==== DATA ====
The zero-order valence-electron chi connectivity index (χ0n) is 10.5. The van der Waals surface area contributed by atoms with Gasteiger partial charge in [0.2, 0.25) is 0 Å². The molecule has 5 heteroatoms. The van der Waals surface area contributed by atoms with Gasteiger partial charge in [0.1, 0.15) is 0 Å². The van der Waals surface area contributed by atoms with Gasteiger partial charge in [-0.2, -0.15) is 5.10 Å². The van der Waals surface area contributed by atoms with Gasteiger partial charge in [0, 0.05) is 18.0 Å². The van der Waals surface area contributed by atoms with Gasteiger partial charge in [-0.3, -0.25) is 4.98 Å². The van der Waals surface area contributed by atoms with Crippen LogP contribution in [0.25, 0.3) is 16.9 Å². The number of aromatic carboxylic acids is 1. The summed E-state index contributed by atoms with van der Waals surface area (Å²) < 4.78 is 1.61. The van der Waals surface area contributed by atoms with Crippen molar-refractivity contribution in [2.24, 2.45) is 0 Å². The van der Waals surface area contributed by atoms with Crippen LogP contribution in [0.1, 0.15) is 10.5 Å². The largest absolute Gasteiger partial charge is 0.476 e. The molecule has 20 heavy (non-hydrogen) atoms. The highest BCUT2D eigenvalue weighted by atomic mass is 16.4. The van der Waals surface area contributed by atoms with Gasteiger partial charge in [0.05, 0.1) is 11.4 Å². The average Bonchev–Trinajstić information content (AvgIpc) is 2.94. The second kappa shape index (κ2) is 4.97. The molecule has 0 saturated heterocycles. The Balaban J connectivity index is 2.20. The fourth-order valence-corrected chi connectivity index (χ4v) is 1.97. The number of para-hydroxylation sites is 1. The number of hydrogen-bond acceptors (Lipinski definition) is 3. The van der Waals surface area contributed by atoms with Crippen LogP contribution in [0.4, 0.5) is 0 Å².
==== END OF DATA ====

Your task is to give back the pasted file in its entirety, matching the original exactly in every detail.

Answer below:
The zero-order valence-electron chi connectivity index (χ0n) is 10.5. The van der Waals surface area contributed by atoms with Gasteiger partial charge in [0.2, 0.25) is 0 Å². The molecule has 5 heteroatoms. The van der Waals surface area contributed by atoms with Gasteiger partial charge in [0.1, 0.15) is 0 Å². The van der Waals surface area contributed by atoms with Gasteiger partial charge in [-0.2, -0.15) is 5.10 Å². The van der Waals surface area contributed by atoms with Gasteiger partial charge in [0, 0.05) is 18.0 Å². The van der Waals surface area contributed by atoms with Gasteiger partial charge in [-0.3, -0.25) is 4.98 Å². The van der Waals surface area contributed by atoms with Crippen LogP contribution in [0.25, 0.3) is 16.9 Å². The number of aromatic carboxylic acids is 1. The summed E-state index contributed by atoms with van der Waals surface area (Å²) < 4.78 is 1.61. The van der Waals surface area contributed by atoms with Crippen molar-refractivity contribution in [2.24, 2.45) is 0 Å². The van der Waals surface area contributed by atoms with Crippen LogP contribution in [0.1, 0.15) is 10.5 Å². The largest absolute Gasteiger partial charge is 0.476 e. The molecule has 20 heavy (non-hydrogen) atoms. The highest BCUT2D eigenvalue weighted by atomic mass is 16.4. The van der Waals surface area contributed by atoms with Gasteiger partial charge in [0.05, 0.1) is 11.4 Å². The average Bonchev–Trinajstić information content (AvgIpc) is 2.94. The second kappa shape index (κ2) is 4.97. The molecule has 0 saturated heterocycles. The Balaban J connectivity index is 2.20. The fourth-order valence-corrected chi connectivity index (χ4v) is 1.97. The number of para-hydroxylation sites is 1. The number of hydrogen-bond acceptors (Lipinski definition) is 3. The van der Waals surface area contributed by atoms with Crippen LogP contribution in [0.4, 0.5) is 0 Å².